Phillip Kash has a question the city of Sandy Springs is grappling with as it decides how to redevelop some parts of the city in a smart way.

“How does Sandy Springs want to position itself to attract more housing stock and more affordable housing?” said Kash, a partner with HR&A Advisors Inc.

Kash and Matthew Bedsole, a senior analyst with HR&A, talked about that issue as they gave a presentation on the city’s housing needs assessment during the Sandy Springs City Council’s Nov. 3 work session. The two also gave a similar, more preliminary talk on the subject at the council’s Oct. 20 work session.

The city has plans to revitalize its north end, including partnering with developers to transform four blighted shopping centers into mixed-use projects that include housing components. Other parts of Sandy Springs, especially along the Roswell Road corridor, could also see redevelopment.

“We placed our needs on homeowners, renters and employers. (At the Oct. 20 work session) we tried to frame most of our research and analysis with eight distinct subareas within the city,” Bedsole said during the Nov. 3 work session.

The eight subareas are categorized geographically, with Nos. 1 and 2 in the south end of the city, the next three in the middle and the last three in the north portion, according to a presentation document posted to the city’s website.

“The main two points here are the entry-level housing and the aging population,” Bedsole said. “Sandy Springs lacks entry-level, single-family homeownership opportunities. 81% of single-family homes are sold above $400,000, a price that is generally unattainable to most households making less than $115,000 annually.

“Overall, like I was saying, homeowners and households in the city broken up by income. The $100,000 to $150,000 or more (income levels) represent 61% of households.”

Affordable housing remains a hot topic in Sandy Springs, with advocates saying they hope any new development or redevelopment includes homes low- and middle-income individuals and families can afford.

According to the presentation document, from 2011 to 2018, growth by income for households making less than $50,000 a year has declined by 2, 3 and 27% in the city for household income levels of $35,000 to $49,999, $20,000 to $34,999 and less than $20,000, respectively. Also, new homes being built in the city cost too much for families making those incomes to afford.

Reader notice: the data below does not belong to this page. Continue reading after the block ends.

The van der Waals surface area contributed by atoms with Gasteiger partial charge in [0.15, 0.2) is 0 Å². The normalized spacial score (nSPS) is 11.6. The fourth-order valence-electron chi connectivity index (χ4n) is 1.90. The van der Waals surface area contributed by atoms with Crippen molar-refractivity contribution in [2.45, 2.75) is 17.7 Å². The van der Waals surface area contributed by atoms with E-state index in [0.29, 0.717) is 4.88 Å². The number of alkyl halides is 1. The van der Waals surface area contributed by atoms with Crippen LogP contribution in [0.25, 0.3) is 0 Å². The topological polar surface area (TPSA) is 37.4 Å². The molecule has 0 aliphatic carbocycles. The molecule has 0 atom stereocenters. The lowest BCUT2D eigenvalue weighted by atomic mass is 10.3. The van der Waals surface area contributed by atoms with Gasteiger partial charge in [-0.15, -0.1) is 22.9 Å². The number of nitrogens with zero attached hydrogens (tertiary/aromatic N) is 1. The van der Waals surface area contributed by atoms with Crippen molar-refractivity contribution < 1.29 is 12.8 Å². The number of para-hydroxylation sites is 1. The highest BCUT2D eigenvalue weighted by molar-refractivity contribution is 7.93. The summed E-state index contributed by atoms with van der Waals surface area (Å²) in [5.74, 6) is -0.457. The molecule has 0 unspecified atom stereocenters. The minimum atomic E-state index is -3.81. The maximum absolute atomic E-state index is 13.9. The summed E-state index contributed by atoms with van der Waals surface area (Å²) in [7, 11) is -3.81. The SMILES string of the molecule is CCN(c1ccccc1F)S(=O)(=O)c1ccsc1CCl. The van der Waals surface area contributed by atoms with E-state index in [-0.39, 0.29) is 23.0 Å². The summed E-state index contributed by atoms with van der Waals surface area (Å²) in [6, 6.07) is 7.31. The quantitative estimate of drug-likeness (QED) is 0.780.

“Related to new construction, we broke down where the construction is occurring today,” Bedsole said. “There’s not a tremendous amount of new condos that have been built over the past couple of years.”

At the Oct. 20 work session, he said Sandy Springs’ population increased with an additional 5,000 households from 2011 to 2018, with most of those new residents being middle- to high-income ones.

“Sandy Springs is experiencing a greater rate of growth for households making $50,000 to $150,000. During this time housing costs have gone up,” Bedsole said, later adding, “You do have a rapidly aging population here, so that’s a concern.”

District 5 Councilman Tibby DeJulio asked him and Kash, “In your analysis, the large portion of the housing stock was built in the ’70s and ’80s and most of the new development came since 2010. What conclusion do you draw from that?”

Kash pointed to a slide on the presentation document that stated, “More than 3X as many multifamily units were built in Sandy Springs in the 2010s compared to the 2000s, but these units still represent only 15% of the total multifamily stock.”

He added the city’s apartment communities are in good shape because the rents are reasonable and the city’s code enforcement department has done a good job of regulating them.

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(1) comment

Victoria Pierce

So what else is new?! I moved there in 1965 when I was a teenager because my family had a lot of money.

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